|Directing||Terry Matalas, Doug Aarniokoski, Jonathan Frakes, Dan Liu, Deborah Kampmeier|
|Producing||Douglas Aarniokoski, Aaron Baiers, Akiva Goldsman, Heather Kadin, Alex Kurtzman, Dylan K. Massin, Rod Roddenberry, Trevor Roth, Patrick Stewart, Jason Michael Zimmerman|
|Writing||Cindy Appel, Chris Derrick, Christopher Monfette, Jane Maggs, Terry Matalas, Sean Tretta, Kiley Rossetter, Matt Okumura|
|Starring||Patrick Stewart, Jonathan Frakes, Gates McFadden, Michael Dorn. LeVar Burton, Brent Spiner, Marina Sirtis, Amanda Plummer, Michelle Heard, Ed Speleers, Jeri Ryan|
|Release Date||February 16th, 2023|
Language: Occasional strong language including f***, G********, and milder expletives.
Violence: Standard sci-fi violence, characters get maimed, shot with phasers, stabbed, and vaporized.
Sexual Content: None
Spiritual Content: None
Note: If you’ve managed to avoid all of the spoilers surrounding Picard season three, all of the biggest surprises are under the spoilers section near the end.
I discovered Star Trek in the summer of 1994 at the age of thirteen. Of course, I knew it existed before then, but it was that summer that seared Star Trek into my brain. It was the golden age: The Next Generation had just ended, Deep Space Nine was hitting its stride, and Voyager was due to premiere in January of 1995. The seventh film of the franchise was being released that Fall. Star Trek was at the height of its popularity.
Looking back on it now, I see its (many) flaws; but as a young kid with undiagnosed ADHD, Star Trek was a world I wanted to vanish into. Thanks to books, video games, models, and toys, this was almost possible.
I put it away for a time, as I realized everyone didn’t think it was quite as cool as I did. I dug it all out again as J.J. Abrams tried to reinvent the franchise, and to this day Star Trek remains TV comfort food – the show I can play in the background while I work or write.
With Star Trek: Discovery, a new era dawned. The revival and expansion of the Star Trek Universe under Alex Kurtzman has certainly had its hiccups. However, as of this writing, five new television series are actively airing, with whispers of more to come. IDW has revived the Star Trek comics, new novels are being written, a new video game is due this year, and Playmates is launching a new toy line.
Discovery offered a grittier take on Star Trek than any prior incarnation. I didn’t love it at first, but it grew on me. Then came the announcement Patrick Stewart, who had long insisted he was finished playing Jean-Luc Picard, had agreed to…engage…one more time.
Picard would not be a reunion of The Next Generation cast; that was made clear over and over. This would be a new story, a new ship, and crew. It would pick up the narrative of the prime Star Trek timeline (as opposed to Abrams’ alternate reality) in the post TNG/DS9/Voyager years.
The series followed an older Admiral Picard, disillusioned with Starfleet, and feeling the ravages of Alzheimer’s…I mean, Irumodic Syndrome. It was lovely to sort of return to the Star Trek I had cut my teeth on; but what I wanted, what everyone seemed to want, was to know what the entire crew had been up to. I kept asking “Where’s Beverly?” as Jean-Luc delved into a complex relationship with his Romulan caretaker Laris. We did get some cameos from other Trek veterans, but this was most certainly not TNG. Season one’s exploration of mortality, use of bloodier violence, and the occasional F-bomb was divisive for some fans. Freed from the restrictions of television censors and Gene Roddenberry’s inviolable utopian vision, the show was able to take some different paths.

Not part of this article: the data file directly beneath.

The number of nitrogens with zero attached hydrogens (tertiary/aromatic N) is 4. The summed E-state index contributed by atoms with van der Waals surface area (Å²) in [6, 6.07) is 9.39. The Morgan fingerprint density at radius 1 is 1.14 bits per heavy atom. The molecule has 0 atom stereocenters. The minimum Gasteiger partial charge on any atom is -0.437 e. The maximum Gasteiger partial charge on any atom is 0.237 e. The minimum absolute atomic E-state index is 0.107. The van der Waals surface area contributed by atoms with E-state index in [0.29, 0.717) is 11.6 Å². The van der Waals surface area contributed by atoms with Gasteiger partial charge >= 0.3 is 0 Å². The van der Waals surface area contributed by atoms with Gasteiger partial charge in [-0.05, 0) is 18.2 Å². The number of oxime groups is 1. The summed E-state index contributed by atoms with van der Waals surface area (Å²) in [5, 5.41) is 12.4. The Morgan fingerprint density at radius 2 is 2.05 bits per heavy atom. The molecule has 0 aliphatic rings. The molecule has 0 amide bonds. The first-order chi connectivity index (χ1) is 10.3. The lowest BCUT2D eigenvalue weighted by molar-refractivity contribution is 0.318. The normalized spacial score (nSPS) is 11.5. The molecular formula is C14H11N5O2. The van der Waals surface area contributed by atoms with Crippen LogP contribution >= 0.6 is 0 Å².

Season two brought Q back as the primary…’tagonist? Once again both causing trouble and rescuing Picard at the last moment. We met a fantastic new Borg queen and saw a different potential arc for one of the most iconic villains in sci-fi. The season delved into darker territory, exploring Picard’s childhood trauma, leading to an aloofness that had thawed somewhat in TNG but never fully melted. It retconned a few things and painted a very vulnerable picture of a captain known for stoicism.
It still wasn’t quite the show we wanted.
With its third and final season, Picard finally delivered. Showrunner Terry Matalas, himself a deeply devoted fan, pulled out all the stops and created a ten-hour season that not only revisited The Next Generation but also elements of Voyager and Deep Space Nine. Some of it worked, some of it didn’t, but my inner thirteen-year-old self was giddy through the whole of it. I laughed, cried, audibly cheered, and pulled my friends along for the journey.
Admiral Jean-Luc Picard receives an urgent distress call from Dr. Beverly Crusher whom he has neither seen nor spoken to in more than twenty years. Her ship has been boarded and she is critically injured and desperate. She warns him not to trust anyone, especially Starfleet, and to come find her on the fringes of Federation space.
Despite her warnings, Picard enlists the aid of Captain William Riker who uses his old command, the U.S.S. Titan, as their means of reaching Beverly.
The Titan has undergone an extensive refit and is now under the command of Captain Liam Shaw, a by-the-book rule follower. Shaw harbors deep trauma and survivor’s guilt from the battle of Wolf 359 and despises Picard for his role in that massacre while under the influence of the Borg. Despite this animosity, Shaw also has Seven of Nine, now a commander, serving as first officer.
Riker and Picard attempt to deceive Shaw regarding the true nature of their plans. When he discovers their intent to reroute the Titan for a rescue mission, he has the pair arrested. However, with help from Seven, Riker and Picard escape and manage to commandeer a shuttle and reach Beverly’s ship.